DIFFERENT EASTER

Tourism federation pays tribute to ‘missing’ Nairobians as lockdown bites

Streets less populated, hotels empty and business slow

In Summary
  • Despite being the hub of tourism in the country, the Coast region is largely dependent on residents of Nairobi, who throng the region during holidays.
  • KTF chair Mohammed Hersi said ‘Nairobians’, as Nairobi residents are popularly referred to, usually paint the Coast red during such holidays.
Kenya Tourism Federation chair Mohammed Hersi.
Kenya Tourism Federation chair Mohammed Hersi.
Image: BRIAN OTIENO

The Kenyan Coast is experiencing a different kind of Easter holidays, with activities less lively and less people making merry.

This is attributed to the cessation of movement in the five counties of Nairobi, Kiambu, Kajiado, Machakos and Nakuru by the government to control the spread of the third wave of Covid-19.

Despite being the hub of tourism in the country, the Coast region is largely dependant on residents of Nairobi, who throng the region during holidays and are not afraid to spend and have fun.

And in recognition of their contribution to the tourism sector at the Coast, the Kenya Tourism Federation has crafted a letter lamenting their absence.

Titled ‘Easter without you at the Kenya Coast is never the same’, KTF chair Mohammed Hersi said ‘Nairobians’, as Nairobi residents are popularly referred to, usually paint the Coast red during such holidays.

“This Easter, Mombasa and Kenya Coast is dead and lifeless without you good people,” Hersi tells Nairobians.

Nassir Salim, who owns an eatery specialising in Biryani in Majengo, told the Star that his business had started picking up following the opening of the economy by President Uhuru Kenyatta and was already planning to cash in on the Easter holidays.

“I had to cancel orders for increased rice to make biryani. We normally receive a many people from Nairobi who usually come for biryani, especially during Easter, but now we only have our usual clients, who also say they do not have the money they used to so we have,” said Salim.

“I miss the noise they usually make and the sheng they speak. I admire it just as they admire our Swahili,” Salim noted.

Hersi said the usually noisy Nairobians are a welcome lot at the Coast as long as they bring in the money.

He said in the letter the outgoing nature of the Nairobians gives a welcome break to the more laid back nature of the Coastal people.

“You may be considered noisy but what is life without some noise and happy faces? While Kenya Coast is laid back, Nairobians are the opposite, outgoing and also good spenders. They love fine things in life and why lie? You guys love life and you love merry making,” noted Hersi.

He adds: “Talk of Yuls and Nomad restaurants, imagine we will miss your colourful dressing all set for the beach and in all shapes and sizes. It really did not matter whether you are a swimmer or not.”

In the letter, Hersi said the loud silence of the Moi, Malindi and Ukunda airports and the Mombasa terminus of the SGR is chilling.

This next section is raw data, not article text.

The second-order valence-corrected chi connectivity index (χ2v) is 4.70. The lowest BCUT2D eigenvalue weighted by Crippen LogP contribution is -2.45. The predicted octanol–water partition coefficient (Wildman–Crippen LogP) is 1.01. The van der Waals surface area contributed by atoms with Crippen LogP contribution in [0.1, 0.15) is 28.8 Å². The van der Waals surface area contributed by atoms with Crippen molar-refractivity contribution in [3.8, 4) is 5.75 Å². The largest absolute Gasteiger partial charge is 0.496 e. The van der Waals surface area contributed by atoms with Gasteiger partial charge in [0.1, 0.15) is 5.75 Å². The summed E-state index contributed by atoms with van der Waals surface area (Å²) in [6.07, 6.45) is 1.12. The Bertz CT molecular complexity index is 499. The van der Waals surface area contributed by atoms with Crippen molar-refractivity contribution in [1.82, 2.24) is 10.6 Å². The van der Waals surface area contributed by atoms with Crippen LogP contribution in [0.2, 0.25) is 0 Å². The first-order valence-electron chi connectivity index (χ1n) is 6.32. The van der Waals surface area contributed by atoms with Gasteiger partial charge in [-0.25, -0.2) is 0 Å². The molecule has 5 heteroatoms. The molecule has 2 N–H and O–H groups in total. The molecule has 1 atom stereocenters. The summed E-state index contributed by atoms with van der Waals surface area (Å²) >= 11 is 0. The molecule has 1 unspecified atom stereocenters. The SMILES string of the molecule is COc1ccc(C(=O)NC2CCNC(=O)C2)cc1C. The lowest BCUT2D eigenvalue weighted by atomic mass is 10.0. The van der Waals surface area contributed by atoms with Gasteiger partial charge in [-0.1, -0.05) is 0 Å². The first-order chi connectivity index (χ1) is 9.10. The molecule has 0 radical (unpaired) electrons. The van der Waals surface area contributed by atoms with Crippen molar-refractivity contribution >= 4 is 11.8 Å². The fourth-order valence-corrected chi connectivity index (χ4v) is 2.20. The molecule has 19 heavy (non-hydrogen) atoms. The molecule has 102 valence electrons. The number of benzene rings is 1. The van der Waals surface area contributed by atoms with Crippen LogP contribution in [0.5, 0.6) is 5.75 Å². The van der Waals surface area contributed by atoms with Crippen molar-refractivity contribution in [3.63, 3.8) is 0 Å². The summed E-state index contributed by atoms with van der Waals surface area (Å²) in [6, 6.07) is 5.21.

He said the taxi drivers, the tuktuk operators and all the eateries from Tarboush to Forodhani to Tamarind, the madafu and muhogo people at Mama Ngina Waterfront have been greatly affected by their absence.

“The supermarkets and all the Airbnbs are also silent. Milk, bread and eggs would fly off the shelves like they grew wings. While stocks ran out when you are in town, it also meant you left behind loads of money in the coast economy,” Hersi wrote.

He said Nairobians bring to life the sleepy towns of Shimoni, Wasini and Kisite.

“On the beach, the vendors in normal times would be smiling since Nairobians and others coming over meant good income for them. From the camel handler with his rides for the young ones and even adults to Halima and Fatma who would be busy with Heena and Piko designs which will be one evidence "Ulifika Coast ",” he penned.

He said the local mamas that hotels would invite to make the traditional Swahili breakfast are at home.

“They know wageni wetu kutoka Nairobi are not able to make it. They feel sad but they understand, warm greetings from them. The viazi vya karai, mahamri, mbaazi and kaimatis will wait till next time,” Hersi noted.

Even the Matatu guys, he said, miss Nairobians since not everyone who comes to Kenya Coast stays in a beach resort.  

Abdalla Said, a matatu operator plying the Bamburi-Ferry route, said he misses teasing the noisy Nairobi guys when they board his matatu.

“When we notice there are Nairoabians in the matatu, we usually tell stories of the genies in Mombasa to scare them off.

“They pretend not to be listening but usually they all remain silent after some time in the matatu when they hear us talking. We then know they are paying attention to us,” said Said.

Hersi, in his letter, also said the Uber folks and many other taxi hailing services will be unusually silent this weekend and all those Ubers would be parked at home.

“Dear Nairobians, it is not your wish to stay at home. It is because of this terrible virus. We thought it was done with us but little did we know it was busy reloading and doing push ups to give us one serious upper cut,” Hersi said.

“From the Kenya Coast, we send you warm greetings and lots of love. We will miss you but stay safe which is more important so that we can host you again with your loved ones in the not so distant future,” he said.

-Edited by Sarah Kanyara

Deserted Jomo Kenyatta Public Beach.
Deserted Jomo Kenyatta Public Beach.
Image: BRIAN OTIENO
An empty street in Nyali.
DESERTED An empty street in Nyali.
Image: BRIAN OTIENO